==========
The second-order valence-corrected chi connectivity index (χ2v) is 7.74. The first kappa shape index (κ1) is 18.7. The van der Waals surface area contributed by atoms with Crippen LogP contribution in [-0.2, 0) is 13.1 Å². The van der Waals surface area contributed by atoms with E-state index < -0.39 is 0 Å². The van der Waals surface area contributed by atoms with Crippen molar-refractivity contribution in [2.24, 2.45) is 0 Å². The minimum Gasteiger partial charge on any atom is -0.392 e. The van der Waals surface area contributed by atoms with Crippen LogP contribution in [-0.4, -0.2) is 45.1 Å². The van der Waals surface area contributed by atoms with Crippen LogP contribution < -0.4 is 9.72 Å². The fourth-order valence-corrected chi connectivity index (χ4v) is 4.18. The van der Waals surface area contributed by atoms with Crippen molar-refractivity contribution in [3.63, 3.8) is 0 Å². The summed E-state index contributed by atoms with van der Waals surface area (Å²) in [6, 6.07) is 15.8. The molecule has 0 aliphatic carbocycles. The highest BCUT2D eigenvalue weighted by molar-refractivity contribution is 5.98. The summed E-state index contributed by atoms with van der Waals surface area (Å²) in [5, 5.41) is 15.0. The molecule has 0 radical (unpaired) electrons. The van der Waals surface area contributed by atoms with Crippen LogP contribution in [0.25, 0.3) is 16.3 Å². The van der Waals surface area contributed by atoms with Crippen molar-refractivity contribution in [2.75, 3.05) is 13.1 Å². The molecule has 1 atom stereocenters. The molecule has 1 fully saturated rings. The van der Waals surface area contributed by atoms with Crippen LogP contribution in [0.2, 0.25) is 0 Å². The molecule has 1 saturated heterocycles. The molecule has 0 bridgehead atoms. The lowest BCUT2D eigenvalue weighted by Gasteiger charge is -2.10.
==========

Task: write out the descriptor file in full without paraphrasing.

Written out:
The second-order valence-corrected chi connectivity index (χ2v) is 7.74. The first kappa shape index (κ1) is 18.7. The van der Waals surface area contributed by atoms with Crippen LogP contribution in [-0.2, 0) is 13.1 Å². The van der Waals surface area contributed by atoms with E-state index < -0.39 is 0 Å². The van der Waals surface area contributed by atoms with Crippen molar-refractivity contribution in [2.24, 2.45) is 0 Å². The minimum Gasteiger partial charge on any atom is -0.392 e. The van der Waals surface area contributed by atoms with Crippen LogP contribution in [-0.4, -0.2) is 45.1 Å². The van der Waals surface area contributed by atoms with Crippen LogP contribution < -0.4 is 9.72 Å². The fourth-order valence-corrected chi connectivity index (χ4v) is 4.18. The van der Waals surface area contributed by atoms with Crippen molar-refractivity contribution in [3.63, 3.8) is 0 Å². The summed E-state index contributed by atoms with van der Waals surface area (Å²) in [6, 6.07) is 15.8. The molecule has 0 aliphatic carbocycles. The highest BCUT2D eigenvalue weighted by molar-refractivity contribution is 5.98. The summed E-state index contributed by atoms with van der Waals surface area (Å²) in [5, 5.41) is 15.0. The molecule has 0 radical (unpaired) electrons. The van der Waals surface area contributed by atoms with Crippen LogP contribution in [0.25, 0.3) is 16.3 Å². The van der Waals surface area contributed by atoms with Crippen molar-refractivity contribution in [2.75, 3.05) is 13.1 Å². The molecule has 1 atom stereocenters. The molecule has 1 fully saturated rings. The van der Waals surface area contributed by atoms with Crippen LogP contribution in [0.2, 0.25) is 0 Å². The molecule has 1 saturated heterocycles. The molecule has 0 bridgehead atoms. The lowest BCUT2D eigenvalue weighted by Gasteiger charge is -2.10.